By Kim Slowey

Dive Brief:

  • The Occupational Safety and Health Administration has issued its final rule, going into effect Aug. 10, on new electronic record-keeping and reporting requirements for injuries and illnesses, and agency officials said making those records public are meant to “nudge” companies into creating safer workplaces.
  • Construction industry employers with between 20 and 249 employees must send data from OSHA Form 300A to the agency electronically. All industries with 250 or more employees must also include information from Forms 300 and 301.
  • Construction industry pushback came quickly, with trade associations protesting that making injury data public will expose private company information and will provide only one aspect of a company’s entire safety story.

Dive Insight:

David Michaels, assistant secretary of Labor for occupational safety and health, said excessive injuries reflect poor management and that making injury and illness records public is a chance for employers to show their investors, potential employees and customers that it operates in a safe manner. Michaels said OSHA will also be able to tailor its compliance and enforcement programs by having injury and illness information at the ready.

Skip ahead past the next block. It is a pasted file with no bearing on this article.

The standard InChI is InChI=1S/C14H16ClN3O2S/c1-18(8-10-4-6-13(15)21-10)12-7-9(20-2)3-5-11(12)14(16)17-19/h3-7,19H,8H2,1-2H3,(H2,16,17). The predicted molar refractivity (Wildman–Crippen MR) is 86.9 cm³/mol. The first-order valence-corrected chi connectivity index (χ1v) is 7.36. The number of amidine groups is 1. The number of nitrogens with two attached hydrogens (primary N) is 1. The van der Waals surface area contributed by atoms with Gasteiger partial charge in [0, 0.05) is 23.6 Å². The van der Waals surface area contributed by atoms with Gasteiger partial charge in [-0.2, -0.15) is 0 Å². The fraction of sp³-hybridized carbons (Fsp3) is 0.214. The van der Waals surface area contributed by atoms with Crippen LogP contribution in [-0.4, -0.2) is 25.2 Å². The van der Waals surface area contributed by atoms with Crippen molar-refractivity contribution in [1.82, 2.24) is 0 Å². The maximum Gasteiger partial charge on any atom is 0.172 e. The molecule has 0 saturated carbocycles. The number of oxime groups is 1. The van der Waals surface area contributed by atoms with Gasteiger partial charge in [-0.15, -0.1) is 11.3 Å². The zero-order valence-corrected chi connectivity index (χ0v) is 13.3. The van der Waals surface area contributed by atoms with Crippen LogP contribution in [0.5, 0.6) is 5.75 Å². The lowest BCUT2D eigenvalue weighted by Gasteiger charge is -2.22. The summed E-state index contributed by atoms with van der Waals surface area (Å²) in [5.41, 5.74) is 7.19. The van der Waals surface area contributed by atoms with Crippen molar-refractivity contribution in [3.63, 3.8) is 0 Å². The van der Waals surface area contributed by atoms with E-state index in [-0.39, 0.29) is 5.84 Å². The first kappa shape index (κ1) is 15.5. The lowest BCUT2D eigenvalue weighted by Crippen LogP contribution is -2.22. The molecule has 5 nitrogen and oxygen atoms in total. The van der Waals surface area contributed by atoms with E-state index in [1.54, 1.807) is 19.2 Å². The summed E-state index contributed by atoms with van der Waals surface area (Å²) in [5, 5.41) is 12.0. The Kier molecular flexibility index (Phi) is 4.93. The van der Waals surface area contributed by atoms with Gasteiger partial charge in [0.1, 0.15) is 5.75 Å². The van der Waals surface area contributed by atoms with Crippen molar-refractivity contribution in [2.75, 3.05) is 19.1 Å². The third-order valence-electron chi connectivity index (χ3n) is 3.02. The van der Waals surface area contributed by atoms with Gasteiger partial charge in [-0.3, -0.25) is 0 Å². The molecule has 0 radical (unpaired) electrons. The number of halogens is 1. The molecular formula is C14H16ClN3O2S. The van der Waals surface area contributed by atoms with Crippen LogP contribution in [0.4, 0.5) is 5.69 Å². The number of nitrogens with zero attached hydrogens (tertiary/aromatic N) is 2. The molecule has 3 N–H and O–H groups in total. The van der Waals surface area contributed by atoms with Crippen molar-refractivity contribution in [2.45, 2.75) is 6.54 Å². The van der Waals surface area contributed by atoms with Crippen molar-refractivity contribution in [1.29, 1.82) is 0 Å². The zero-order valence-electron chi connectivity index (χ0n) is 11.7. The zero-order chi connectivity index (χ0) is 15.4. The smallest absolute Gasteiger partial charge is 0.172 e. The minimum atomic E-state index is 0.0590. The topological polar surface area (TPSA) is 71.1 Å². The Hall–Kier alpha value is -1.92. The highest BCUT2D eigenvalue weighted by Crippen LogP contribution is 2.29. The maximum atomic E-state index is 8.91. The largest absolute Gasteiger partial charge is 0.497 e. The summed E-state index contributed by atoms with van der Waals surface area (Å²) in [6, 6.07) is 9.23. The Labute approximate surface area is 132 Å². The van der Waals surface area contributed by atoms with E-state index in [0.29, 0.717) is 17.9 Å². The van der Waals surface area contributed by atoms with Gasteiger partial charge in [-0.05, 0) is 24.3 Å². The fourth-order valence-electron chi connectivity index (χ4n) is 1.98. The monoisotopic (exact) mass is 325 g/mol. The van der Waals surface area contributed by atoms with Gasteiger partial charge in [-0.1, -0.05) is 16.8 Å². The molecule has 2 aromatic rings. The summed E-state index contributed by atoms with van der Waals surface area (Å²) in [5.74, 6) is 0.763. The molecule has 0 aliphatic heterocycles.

Associated Builders and Contractors’ Vice President of Health, Safety, Environment and Workforce Development Greg Sizemore said that OSHA has previously recognized some information contained on its injury and illness forms as “sensitive,” such as hours worked by each employee.

Brian Turmail of the Associated General Contractors of America told Construction Dive that if the agency wants to require electronic record-keeping and submission of those records, it should specify exactly what information should be included. He said some firms, which log minor injuries or illnesses unnecessarily but are trying to be achieve compliance, might appear more unsafe than another company that is not logging all of its information. Turmail said he believes the agency should provide this guidance before displaying injury and illness forms publicly.